You need to pay a deposit on the day and have the bike gone within two days or you start paying storage fees which are pretty steep.

    From home there are currently two places you can get these motorcycles inspected. I dealt with Southern River Motorcycles (SRM) as they are close ish and were the first mob I rang. Firstly get it inspected, and they will fail it automatically, but then they can tell you what needs fixing and what the insurance assessor reported the damage as. My bike proved to be quite interesting as the thing had clearly been flipped over, but was reported as hail damage. While I can’t remember their names, the husband and wife team that run SRM deserve a big thank you for getting the thing ironed out with the Transport department.

    With your list you can go about getting parts and repairs done. Make sure you keep your receipts for all the parts you replace as you need them when you get the second inspection. Now there are somethings like mine you find are damaged but don't need replacing. My muffler had taken a fair beating but at $5200 to replace I can happily repair it myself and live with it looking a bit rough, other things like scratches on the tank I just ignore.

    Next time it gets inspected for free as you already paid your fee the first time around. As long as you have fixed the items that are listed on the WOVR form then it’s an easy inspection, they sight your receipts, take the bike for a short test ride and then your written off status is removed from the bike.

    From here it’s as easy as getting the bike licensed. Make a booking at any of the licensing centres that deal with written off vehicles. Firstly you get it road worthy inspected and then go and get it licensed, be prepared to cough over your money for stamp duty and there the bike is yours and licensed


    Here is the extent of the damage that need fixing to get the WOVR status removed.




    The rear subframe was also twisted off centre by about 5-10 mm so I straightned it out too. Reasonably easy, just removed all the stuff from the rear of the bike, plastics, muffler and wheel arch. Then got it with a real crowbar and straightned it back.

    Additional damage that needed fixing.


    Finished.




    The cost??? Note this is a GST inclusive auction with GST included in the knockdown price also with "admin" fee added which is Manheim's Profit.


    Plus things I had to get
    Foot rest $67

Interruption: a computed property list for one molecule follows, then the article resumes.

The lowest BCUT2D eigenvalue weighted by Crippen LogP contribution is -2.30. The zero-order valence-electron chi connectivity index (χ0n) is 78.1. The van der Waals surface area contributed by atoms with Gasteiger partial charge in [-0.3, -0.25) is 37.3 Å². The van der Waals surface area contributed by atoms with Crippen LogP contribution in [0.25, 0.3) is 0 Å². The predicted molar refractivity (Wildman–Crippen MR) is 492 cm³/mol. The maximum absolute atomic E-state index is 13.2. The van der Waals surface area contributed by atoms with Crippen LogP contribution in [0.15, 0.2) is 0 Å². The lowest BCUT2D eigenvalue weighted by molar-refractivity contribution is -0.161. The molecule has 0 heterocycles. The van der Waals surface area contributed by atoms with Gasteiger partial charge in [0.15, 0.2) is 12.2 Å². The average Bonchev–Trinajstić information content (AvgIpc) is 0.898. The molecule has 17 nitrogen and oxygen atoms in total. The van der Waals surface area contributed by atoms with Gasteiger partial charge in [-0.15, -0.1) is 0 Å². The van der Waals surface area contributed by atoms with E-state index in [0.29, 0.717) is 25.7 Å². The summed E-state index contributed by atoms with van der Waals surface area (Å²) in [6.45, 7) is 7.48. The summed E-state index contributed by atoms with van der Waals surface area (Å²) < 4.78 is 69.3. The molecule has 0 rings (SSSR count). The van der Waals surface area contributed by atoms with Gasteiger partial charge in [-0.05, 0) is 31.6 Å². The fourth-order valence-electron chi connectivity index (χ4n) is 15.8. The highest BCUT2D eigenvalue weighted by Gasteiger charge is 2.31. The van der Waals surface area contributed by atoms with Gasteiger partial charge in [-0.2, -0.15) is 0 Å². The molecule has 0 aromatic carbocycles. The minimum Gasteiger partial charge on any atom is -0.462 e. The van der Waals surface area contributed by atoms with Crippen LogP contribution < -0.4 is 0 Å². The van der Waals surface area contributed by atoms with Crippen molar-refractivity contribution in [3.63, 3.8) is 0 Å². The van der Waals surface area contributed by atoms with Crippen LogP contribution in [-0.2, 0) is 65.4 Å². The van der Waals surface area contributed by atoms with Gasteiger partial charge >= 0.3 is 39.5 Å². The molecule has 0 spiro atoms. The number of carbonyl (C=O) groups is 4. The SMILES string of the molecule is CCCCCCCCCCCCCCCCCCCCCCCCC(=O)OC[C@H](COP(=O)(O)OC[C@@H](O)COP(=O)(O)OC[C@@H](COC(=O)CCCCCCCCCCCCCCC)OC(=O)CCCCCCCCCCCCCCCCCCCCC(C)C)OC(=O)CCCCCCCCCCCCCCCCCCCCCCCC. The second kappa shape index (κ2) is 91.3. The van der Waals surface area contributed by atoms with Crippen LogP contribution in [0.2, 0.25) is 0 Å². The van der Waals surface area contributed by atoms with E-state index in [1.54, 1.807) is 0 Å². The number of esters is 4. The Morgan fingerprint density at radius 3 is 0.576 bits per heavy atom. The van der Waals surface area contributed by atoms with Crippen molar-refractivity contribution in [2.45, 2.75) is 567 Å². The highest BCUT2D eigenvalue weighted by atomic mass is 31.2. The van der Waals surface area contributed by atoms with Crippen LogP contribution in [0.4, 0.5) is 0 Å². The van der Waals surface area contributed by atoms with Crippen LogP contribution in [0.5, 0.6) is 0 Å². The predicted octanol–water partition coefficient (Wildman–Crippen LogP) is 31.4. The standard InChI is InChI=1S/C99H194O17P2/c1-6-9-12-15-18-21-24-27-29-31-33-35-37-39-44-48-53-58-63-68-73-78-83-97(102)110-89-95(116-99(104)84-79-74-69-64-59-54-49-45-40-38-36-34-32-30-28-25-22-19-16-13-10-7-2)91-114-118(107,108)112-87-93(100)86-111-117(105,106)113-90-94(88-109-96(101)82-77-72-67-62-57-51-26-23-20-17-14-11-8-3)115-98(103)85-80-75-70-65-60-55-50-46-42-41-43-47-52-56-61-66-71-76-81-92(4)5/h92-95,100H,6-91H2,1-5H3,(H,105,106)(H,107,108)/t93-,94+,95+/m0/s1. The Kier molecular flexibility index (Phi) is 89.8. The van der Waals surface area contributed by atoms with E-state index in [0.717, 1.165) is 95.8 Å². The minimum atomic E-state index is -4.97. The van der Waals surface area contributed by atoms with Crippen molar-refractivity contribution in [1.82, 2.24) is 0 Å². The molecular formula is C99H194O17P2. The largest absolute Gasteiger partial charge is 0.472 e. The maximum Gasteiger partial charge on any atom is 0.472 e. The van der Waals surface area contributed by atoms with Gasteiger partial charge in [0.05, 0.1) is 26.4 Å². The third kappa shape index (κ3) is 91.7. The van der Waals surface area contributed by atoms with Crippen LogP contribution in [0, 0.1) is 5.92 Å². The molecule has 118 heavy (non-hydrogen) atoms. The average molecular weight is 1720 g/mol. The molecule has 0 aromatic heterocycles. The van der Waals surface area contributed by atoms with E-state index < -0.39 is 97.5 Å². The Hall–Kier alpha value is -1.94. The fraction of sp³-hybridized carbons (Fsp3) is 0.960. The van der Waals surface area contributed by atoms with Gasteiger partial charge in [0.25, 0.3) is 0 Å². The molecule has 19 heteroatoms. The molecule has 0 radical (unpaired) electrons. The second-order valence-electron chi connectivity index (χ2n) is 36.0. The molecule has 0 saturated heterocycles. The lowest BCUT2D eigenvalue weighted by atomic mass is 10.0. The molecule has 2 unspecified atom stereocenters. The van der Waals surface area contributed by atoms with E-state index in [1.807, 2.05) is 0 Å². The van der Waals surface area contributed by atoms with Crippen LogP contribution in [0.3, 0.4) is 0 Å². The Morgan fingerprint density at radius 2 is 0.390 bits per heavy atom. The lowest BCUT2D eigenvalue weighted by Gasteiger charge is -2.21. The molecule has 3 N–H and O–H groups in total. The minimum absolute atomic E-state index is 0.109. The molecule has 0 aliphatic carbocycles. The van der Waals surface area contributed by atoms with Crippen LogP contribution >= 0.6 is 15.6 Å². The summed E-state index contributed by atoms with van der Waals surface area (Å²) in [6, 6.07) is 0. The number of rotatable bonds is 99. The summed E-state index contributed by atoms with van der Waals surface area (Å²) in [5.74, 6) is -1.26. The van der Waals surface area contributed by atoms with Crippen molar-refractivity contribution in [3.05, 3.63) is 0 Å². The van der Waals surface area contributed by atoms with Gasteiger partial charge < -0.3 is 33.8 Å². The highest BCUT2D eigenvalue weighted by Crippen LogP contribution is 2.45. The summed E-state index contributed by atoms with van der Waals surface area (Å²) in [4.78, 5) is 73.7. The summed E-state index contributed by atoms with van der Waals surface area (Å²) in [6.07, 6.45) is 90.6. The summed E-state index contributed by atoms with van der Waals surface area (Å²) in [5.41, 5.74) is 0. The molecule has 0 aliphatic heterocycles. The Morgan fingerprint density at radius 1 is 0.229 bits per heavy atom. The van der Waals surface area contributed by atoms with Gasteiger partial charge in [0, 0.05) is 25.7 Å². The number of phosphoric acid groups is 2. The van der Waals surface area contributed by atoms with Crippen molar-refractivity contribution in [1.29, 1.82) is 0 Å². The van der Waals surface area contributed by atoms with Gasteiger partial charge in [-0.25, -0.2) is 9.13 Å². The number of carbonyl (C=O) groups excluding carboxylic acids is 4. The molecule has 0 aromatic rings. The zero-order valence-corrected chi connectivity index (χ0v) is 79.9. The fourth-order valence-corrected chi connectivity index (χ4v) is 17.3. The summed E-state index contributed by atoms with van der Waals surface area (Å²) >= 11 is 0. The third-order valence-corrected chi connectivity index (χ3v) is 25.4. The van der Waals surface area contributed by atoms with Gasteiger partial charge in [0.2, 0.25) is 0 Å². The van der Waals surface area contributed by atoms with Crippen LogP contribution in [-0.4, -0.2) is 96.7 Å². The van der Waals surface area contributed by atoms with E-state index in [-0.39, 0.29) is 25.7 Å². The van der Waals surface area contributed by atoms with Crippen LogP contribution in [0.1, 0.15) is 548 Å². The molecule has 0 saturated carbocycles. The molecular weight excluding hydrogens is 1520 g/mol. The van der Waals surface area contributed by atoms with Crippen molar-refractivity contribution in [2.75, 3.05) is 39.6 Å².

Start Stop switch $95
    Rear Light $171
    Mirrors and mounts $150

    $80 worth of movement permits.
    $420 worth of stamp duty and licensing.
    $60 for Pit inspection
    $99 for Southern River Motorcycles inspection

    Plus another 600 in radiator guard, crash knobs and clutch and alternator covers.


    Looking foward to the rest of my gear arriving and getting out there for some rides.
    Cam
    Last edited by Helipos; 17-08-2014, 10:37 AM. Reason: My spelling really is terrible..

  • #2
    Excellent write up, thanks man.

    Comment


    • #3
      Nice write up. You said there was two places that inspect repairable write off where is the other place?

      Comment


      • #4
        Motorcycles Plus
        126 Kewdale Road

        Cam

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        • #5
          Great write up man. Forwarded this to a mate wanting to get his cbr600rr on the road. Also came from the auctions as you described.
          Sherman

          "I'm so fast that last night I turned off the light switch in my hotel room and was in bed before the room was dark." - Muhammad Ali

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          • #6
            great write up
            Need your suspension tuned? See Marty MOOSE! | Need something out of the ordinary? See Gav (GD Engineering)!

            Comment


            • #7
              Great write up...and bargain on the KTM.

              What's involved with registering for the auction, do you just turn up before the bidding starts and fill out some papers, do you need ID, deposit, etc?

              Cheers

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              • #8
                I'll add the registration stuff in to the first post.
                The real bargain was that it had about 1680 kms on the clock.

                Cam

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                • #9
                  Originally posted by Helipos View Post
                  Here is the extent of the damage that need fixing to get the WOVR status removed
                  I got told even once its been fixed and relicensed it will always come up that it once was a repairable write off (revs check)